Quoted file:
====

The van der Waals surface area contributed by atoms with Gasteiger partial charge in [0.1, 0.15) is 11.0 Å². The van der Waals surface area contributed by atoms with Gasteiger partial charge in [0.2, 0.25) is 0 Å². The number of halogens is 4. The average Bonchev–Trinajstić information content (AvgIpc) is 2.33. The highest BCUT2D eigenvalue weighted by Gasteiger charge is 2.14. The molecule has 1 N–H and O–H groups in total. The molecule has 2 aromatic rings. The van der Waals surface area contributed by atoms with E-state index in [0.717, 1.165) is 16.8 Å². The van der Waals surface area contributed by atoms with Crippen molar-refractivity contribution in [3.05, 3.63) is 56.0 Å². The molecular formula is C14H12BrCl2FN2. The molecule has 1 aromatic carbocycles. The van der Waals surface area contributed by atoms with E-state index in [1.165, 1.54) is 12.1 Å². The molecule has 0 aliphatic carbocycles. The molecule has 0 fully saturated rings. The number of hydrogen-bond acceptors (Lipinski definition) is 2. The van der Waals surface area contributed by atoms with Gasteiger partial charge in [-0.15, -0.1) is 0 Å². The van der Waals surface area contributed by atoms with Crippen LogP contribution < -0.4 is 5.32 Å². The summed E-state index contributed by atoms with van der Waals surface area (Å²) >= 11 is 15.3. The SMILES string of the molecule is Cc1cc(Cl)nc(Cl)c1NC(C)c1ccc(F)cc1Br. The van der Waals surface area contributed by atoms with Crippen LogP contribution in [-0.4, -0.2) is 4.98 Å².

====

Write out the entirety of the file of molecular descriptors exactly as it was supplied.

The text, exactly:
The van der Waals surface area contributed by atoms with Gasteiger partial charge in [0.1, 0.15) is 11.0 Å². The van der Waals surface area contributed by atoms with Gasteiger partial charge in [0.2, 0.25) is 0 Å². The number of halogens is 4. The average Bonchev–Trinajstić information content (AvgIpc) is 2.33. The highest BCUT2D eigenvalue weighted by Gasteiger charge is 2.14. The molecule has 1 N–H and O–H groups in total. The molecule has 2 aromatic rings. The van der Waals surface area contributed by atoms with E-state index in [0.717, 1.165) is 16.8 Å². The van der Waals surface area contributed by atoms with Crippen molar-refractivity contribution in [3.05, 3.63) is 56.0 Å². The molecular formula is C14H12BrCl2FN2. The molecule has 1 aromatic carbocycles. The van der Waals surface area contributed by atoms with E-state index in [1.165, 1.54) is 12.1 Å². The molecule has 0 aliphatic carbocycles. The molecule has 0 fully saturated rings. The number of hydrogen-bond acceptors (Lipinski definition) is 2. The van der Waals surface area contributed by atoms with Gasteiger partial charge in [-0.15, -0.1) is 0 Å². The van der Waals surface area contributed by atoms with Crippen LogP contribution < -0.4 is 5.32 Å². The summed E-state index contributed by atoms with van der Waals surface area (Å²) >= 11 is 15.3. The SMILES string of the molecule is Cc1cc(Cl)nc(Cl)c1NC(C)c1ccc(F)cc1Br. The van der Waals surface area contributed by atoms with Crippen LogP contribution in [-0.4, -0.2) is 4.98 Å².